The Experiences of Teaching Evidence-Based Practice in Associate Degree Nursing Programs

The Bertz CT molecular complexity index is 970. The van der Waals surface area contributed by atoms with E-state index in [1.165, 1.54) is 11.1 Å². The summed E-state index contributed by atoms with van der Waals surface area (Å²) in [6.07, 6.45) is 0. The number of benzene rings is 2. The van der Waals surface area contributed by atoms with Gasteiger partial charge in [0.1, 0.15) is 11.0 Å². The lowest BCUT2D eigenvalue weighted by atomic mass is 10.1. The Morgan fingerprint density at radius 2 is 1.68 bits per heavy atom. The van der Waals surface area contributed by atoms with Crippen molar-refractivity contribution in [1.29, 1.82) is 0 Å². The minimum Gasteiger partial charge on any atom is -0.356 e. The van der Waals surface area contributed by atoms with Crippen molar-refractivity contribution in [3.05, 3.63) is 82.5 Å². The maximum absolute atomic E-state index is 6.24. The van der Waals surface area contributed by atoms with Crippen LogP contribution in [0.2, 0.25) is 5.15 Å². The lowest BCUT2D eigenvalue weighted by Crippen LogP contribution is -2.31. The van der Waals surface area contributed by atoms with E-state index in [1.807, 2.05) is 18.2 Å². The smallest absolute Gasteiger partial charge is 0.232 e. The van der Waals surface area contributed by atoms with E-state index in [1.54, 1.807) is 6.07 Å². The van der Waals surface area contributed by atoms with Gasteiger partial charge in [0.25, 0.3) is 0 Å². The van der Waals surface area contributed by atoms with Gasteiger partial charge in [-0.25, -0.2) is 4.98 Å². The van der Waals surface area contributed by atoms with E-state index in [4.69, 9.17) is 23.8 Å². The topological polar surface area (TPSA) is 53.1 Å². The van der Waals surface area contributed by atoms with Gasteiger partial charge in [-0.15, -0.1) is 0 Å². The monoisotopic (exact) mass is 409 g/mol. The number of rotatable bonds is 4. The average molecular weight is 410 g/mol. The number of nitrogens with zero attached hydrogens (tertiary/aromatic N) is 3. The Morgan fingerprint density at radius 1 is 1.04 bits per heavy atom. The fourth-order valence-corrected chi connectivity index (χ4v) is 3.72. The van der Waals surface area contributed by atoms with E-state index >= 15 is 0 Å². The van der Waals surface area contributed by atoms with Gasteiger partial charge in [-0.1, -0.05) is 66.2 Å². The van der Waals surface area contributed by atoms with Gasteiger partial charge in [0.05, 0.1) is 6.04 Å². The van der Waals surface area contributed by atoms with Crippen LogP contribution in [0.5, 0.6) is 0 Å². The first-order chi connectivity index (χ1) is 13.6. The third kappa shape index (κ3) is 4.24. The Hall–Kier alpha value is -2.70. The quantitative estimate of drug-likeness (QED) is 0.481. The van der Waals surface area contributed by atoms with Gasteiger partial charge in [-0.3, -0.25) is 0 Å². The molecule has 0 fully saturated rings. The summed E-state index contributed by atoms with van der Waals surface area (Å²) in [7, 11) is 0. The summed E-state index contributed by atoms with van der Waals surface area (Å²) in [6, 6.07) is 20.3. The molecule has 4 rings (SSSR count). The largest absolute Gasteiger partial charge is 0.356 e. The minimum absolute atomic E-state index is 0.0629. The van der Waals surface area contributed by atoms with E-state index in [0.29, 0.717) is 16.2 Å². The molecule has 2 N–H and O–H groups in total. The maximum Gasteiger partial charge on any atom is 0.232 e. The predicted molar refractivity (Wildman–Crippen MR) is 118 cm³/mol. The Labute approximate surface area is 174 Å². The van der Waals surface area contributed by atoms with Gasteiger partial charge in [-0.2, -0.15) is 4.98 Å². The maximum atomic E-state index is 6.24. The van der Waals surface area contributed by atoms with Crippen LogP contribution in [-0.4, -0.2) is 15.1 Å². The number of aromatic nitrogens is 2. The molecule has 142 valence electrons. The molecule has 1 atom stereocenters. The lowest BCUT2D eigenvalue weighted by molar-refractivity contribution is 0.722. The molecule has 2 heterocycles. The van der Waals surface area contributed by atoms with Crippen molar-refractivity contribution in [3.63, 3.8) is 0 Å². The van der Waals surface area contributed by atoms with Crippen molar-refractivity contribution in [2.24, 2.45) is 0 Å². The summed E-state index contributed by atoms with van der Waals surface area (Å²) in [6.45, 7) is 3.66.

A qualitative study explored Alabama Associate Degree nurse educator confidence in teaching Evidence-Based Practice appraisal and utilization in the classroom. The purpose of this study was to explore Associate Degree nurse educators' teaching of Evidence-Based Practice, as shaped by their background, experiences, teaching strategies, confidence in understanding, and use of textbooks and resources. A purposive sample of seven participants was selected using ademographic questionnaire emailed to a database of Alabama Community College Systemcandidates. Semi-structured interviews examined how they discerned, critically appraised, and synthesized Evidence-Based Practice strategies for teaching. Factors relating to nurse educatorlevel of education, type of advanced nursing degree, or additional training, may have affectedconfidence or the desire for a better understanding of evidence-based pedagogy. The Alabama Community College System nursing curriculum provides limited guidance on Evidence-Based Practice theoretical frameworks to assist nurse educators with literacy standards (ACCS, 2016a,2016b, 2021). This study contributes to the science and art of nursing by starting a dialogue to encourage evidence-based education for Associate Degree nurse educators and programs. Potential deficits in confidence, knowledge for teaching Evidence-Based Practice, or the need for education, and guidance are identified for improved consistency and competencies in Associate Degree nursing programs.